TVGuide.com: Though arguably your physical strength was what landed you on Exile Island while you were with the Puka tribe. That worked out well for you, though, since that's where you got the hidden immunity idol.
[Laughs] That did work out. But once that happened, I realized that I had to go under the radar instead of being the strongest member of the strongest tribe. I realized that it was kind of a do-or-die situation, and I worked really hard in all the challenges. Ozzy and I worked really well together. He is probably the best challenge competitor to ever be on Survivor. After the merge happened and we flipped Jonathan, I kind of went back into "under the radar" mode. From a strategic standpoint, it didn't make any sense to win any of the individual immunities. I didn't need it, and the more Ozzy kept winning, he became the threat.
TVGuide.com: I've got to know: Were you just being nice returning Jonathan's hat, or was that part of your master plan to get him to vote for you?
[Sighs] In general, I feel that Survivor is very authentic, that they [the producers] don't manipulate things. But that was the one instance where I felt like I was set up.
TVGuide.com: So you were just trying to do a nice thing....
[Laughs] Yes. And then it was like, "Where the hell is this coming from?" Even if I knew he would never vote for me, or if someone who hated my guts had asked for it, I would have given them the hat back because there is no need to be mean about this kind of stuff outside of the game. I tried to give the hat to one of the crew members when I was on the island, and they went off for an hour and came back and said, "We're not going to give it to him, but you can do whatever you want. You can give it to him at tribal council." I didn't want to do that, because that's weird. So I put the hat in the jury area before the jury members came in, and then Jeff Probst goes, "Yul makes a bold play for the jury by giving Jonathan his hat back." I'm like, "Well, if you hadn't just told him.... " That was frustrating for me, and that cemented my image as someone who was playing to the jury. A lot of things I did in the game were [because I was just] treating people the way I would want to be treated, but after that point everything I did was held in suspicion. That was upsetting to me.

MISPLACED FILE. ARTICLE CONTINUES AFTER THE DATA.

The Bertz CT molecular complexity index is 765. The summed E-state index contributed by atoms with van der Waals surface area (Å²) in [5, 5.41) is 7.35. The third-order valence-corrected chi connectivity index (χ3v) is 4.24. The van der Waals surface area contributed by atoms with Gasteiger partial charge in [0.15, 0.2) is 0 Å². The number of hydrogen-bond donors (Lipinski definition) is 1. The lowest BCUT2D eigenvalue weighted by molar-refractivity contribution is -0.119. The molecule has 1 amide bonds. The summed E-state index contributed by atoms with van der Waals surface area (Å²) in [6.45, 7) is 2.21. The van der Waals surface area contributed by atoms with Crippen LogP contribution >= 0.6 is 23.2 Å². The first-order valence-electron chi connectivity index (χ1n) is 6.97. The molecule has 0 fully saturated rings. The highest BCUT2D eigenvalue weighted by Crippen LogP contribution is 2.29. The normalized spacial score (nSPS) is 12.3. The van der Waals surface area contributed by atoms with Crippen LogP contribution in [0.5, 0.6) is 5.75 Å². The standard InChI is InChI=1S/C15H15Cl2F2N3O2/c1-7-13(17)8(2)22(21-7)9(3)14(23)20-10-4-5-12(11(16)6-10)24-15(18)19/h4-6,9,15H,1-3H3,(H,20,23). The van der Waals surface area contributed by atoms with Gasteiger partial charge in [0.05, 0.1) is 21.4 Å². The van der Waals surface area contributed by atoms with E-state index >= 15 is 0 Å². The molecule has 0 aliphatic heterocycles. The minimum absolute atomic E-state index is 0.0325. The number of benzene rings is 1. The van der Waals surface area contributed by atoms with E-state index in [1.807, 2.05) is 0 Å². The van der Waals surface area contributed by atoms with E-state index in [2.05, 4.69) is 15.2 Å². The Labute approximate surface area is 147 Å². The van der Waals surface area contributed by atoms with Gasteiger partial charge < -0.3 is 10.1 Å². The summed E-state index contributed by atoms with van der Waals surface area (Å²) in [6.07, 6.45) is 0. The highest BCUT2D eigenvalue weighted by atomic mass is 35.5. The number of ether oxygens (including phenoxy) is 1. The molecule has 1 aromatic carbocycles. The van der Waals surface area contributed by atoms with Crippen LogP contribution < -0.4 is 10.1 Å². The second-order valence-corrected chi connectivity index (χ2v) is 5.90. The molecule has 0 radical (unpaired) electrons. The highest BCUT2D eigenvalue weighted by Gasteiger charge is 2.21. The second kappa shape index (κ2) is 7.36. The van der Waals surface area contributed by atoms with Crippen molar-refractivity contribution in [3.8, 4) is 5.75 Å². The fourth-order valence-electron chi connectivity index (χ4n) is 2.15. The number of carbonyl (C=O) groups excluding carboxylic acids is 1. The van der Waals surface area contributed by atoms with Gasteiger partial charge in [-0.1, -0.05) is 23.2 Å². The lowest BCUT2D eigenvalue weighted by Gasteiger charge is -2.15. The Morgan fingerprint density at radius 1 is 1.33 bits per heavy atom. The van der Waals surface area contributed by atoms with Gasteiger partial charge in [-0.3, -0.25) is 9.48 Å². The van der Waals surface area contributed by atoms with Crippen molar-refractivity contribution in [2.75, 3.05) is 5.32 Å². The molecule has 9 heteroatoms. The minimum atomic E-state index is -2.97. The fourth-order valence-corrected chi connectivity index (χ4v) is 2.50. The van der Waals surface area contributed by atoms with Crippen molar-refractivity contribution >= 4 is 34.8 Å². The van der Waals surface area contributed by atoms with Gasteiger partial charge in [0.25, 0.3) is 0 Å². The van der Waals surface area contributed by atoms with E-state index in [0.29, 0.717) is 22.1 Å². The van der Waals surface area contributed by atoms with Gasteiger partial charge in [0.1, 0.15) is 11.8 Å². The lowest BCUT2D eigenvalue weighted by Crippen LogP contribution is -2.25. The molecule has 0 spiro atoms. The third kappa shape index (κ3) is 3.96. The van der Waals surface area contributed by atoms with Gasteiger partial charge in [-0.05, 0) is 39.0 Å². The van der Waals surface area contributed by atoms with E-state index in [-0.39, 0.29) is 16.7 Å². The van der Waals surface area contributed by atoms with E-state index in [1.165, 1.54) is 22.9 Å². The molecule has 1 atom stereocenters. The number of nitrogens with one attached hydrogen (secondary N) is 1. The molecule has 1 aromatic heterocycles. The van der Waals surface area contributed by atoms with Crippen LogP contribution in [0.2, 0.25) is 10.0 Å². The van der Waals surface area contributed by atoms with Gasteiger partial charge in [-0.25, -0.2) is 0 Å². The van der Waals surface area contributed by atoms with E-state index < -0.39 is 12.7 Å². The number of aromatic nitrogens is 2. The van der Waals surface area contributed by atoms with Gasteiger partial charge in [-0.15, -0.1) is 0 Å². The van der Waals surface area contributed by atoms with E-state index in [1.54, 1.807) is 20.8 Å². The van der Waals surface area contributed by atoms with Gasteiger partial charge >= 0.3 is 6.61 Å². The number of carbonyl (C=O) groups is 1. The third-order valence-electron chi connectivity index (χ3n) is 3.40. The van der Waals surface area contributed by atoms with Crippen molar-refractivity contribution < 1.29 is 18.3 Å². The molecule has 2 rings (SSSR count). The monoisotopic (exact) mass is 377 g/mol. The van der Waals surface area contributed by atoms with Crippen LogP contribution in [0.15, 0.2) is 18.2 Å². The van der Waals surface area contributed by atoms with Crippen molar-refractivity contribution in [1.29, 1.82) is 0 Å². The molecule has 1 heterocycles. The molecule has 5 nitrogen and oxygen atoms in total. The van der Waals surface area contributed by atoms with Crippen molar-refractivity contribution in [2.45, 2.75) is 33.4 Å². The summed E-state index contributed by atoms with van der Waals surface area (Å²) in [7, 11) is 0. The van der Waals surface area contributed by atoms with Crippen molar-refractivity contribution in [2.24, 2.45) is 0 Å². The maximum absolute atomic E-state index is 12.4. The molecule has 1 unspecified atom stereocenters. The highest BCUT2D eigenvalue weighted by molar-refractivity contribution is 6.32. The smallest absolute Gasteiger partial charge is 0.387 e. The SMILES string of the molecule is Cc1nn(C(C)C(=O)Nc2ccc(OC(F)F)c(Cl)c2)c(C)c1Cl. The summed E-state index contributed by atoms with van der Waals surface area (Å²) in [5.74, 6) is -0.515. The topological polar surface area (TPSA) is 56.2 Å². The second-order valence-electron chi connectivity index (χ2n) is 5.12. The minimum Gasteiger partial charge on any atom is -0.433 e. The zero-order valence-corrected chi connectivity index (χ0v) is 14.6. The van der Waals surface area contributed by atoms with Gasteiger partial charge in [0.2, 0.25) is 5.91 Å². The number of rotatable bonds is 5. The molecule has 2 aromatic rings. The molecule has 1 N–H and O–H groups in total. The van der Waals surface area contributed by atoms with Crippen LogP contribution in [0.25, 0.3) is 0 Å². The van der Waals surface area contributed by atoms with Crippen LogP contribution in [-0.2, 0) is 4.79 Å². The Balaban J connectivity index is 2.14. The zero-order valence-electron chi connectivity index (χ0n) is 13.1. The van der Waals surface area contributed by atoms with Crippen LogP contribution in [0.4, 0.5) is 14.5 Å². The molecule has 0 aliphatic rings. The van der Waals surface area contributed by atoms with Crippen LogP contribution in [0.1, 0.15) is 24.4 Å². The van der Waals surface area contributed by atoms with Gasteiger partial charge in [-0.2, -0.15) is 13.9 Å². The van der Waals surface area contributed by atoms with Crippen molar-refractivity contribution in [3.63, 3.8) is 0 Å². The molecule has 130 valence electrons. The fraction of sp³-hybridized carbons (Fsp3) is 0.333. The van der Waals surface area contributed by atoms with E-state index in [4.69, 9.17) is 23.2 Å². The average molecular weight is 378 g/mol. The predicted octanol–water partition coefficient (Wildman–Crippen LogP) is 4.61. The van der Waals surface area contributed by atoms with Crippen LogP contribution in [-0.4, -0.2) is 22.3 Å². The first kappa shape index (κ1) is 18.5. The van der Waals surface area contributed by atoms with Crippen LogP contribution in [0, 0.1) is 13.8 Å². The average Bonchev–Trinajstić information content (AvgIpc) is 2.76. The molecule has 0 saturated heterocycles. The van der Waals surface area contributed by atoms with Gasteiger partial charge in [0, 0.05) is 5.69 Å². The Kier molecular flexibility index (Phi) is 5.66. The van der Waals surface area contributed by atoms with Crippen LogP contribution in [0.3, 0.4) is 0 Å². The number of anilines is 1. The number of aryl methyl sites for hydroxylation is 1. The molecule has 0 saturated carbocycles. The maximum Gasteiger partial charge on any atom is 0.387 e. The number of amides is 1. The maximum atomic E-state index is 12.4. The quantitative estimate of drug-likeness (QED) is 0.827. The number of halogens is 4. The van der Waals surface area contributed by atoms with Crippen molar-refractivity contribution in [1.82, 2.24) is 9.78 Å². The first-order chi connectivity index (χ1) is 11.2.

TVGuide.com: It did work out, though.
It did, so I can't complain. But at the time, I was thinking, "This could be really, really bad."
TVGuide.com: What are you plans for the million?
I had been trying not to get ahead of myself. If you do and then don't win, it is sort of a disappointment. My parents immigrated here and had that classic immigrant story. They didn't have a lot of money, but they made a lot of sacrifices to provide for me and my brother to get a good education. I'd like to take care of my parents, I'd like to invest for my financial future and for my own family, and I'd like to spend a lot of time and some of the money helping out a lot of nonprofit organizations and charities that I feel very committed to. I am not going to go crazy and buy a Ferrari. I feel so lucky to have this and be in this position right now. There are so many other people out there who are deserving, or more deserving than myself, so it wouldn't feel right to me if I went and bought an expensive car.
TVGuide.com: You had credited Becky during the game as basically being your sounding board. Do you feel like you owe her something, perhaps a really nice dinner?
I owe her more than that. Honestly, I would have been genuinely happy to see her win the game, and I think she feels the same way about me. It was never a question that we wouldn't be friends for life and wouldn't want to work together to advance a lot of the causes that we feel strongly about. I hope that she sees it this way, I certainly do. Regardless of who won, it was a win for both of us.